The present investigations determined the effects of dietary sodium deprivation on the neurohypophysial secretion of arginine vasopressin (AVP) and oxytocin (OT) by rats in response to nonhypotensive hypovolemia induced by subcutaneous injection of 30% polyethylene glycol solution. In rats fed either standard sodium-rich laboratory chow or sodium-deficient diet for 8 days, AVP secretion increased gradually in proportion to plasma volume deficits up to 22-28% while pituitary secretion of OT was not stimulated. However, when hypovolemia was more pronounced, secretion of both hormones was marked in rats fed standard chow, whereas rats fed sodium-deficient diet were significantly less responsive. These effects did not reflect a general insensitivity of the neurohypophysial system because sodium-deprived and chow-fed rats secreted AVP and OT equivalently in response to intravenous infusion of 1.5 M NaCl solution. Nor did they reflect a general insensitivity to hypovolemia because sodium-deprived rats drank substantial, above-normal volumes of water after colloid treatment. Instead, the results appear to reflect a specific inhibition of stimulatory baroreceptor inputs to AVP and OT neurons during dietary sodium deprivation in rats.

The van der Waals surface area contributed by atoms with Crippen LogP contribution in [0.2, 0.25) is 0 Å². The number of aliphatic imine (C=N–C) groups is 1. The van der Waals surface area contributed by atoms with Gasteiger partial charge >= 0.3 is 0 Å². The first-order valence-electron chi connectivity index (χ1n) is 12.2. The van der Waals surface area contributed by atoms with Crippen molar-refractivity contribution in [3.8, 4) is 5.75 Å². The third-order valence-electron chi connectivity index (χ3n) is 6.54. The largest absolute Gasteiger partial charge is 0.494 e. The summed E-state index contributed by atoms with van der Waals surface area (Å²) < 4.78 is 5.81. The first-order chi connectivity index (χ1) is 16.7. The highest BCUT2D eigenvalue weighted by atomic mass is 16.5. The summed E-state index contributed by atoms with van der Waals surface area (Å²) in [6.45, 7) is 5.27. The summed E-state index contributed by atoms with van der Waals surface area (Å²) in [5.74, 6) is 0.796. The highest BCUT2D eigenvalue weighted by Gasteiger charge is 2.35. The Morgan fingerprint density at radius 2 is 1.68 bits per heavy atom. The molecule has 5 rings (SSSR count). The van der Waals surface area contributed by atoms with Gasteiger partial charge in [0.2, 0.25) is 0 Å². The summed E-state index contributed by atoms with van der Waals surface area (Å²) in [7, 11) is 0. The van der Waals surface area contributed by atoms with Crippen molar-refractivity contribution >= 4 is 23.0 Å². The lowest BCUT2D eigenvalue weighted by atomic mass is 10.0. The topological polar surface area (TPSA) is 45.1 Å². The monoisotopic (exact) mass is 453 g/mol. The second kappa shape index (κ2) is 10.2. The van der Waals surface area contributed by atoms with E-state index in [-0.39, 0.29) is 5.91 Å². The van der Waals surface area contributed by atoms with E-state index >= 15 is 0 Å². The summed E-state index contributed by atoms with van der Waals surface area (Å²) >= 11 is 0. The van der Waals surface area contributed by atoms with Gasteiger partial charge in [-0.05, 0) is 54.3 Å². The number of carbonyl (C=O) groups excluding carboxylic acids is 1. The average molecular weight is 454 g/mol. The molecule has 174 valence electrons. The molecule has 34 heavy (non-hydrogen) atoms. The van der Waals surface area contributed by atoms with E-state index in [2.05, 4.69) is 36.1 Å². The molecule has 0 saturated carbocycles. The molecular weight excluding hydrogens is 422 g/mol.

|Journal||American Journal of Physiology - Regulatory Integrative and Comparative Physiology|
|Issue number||5 36-5|
|State||Published - 1 Jan 1994|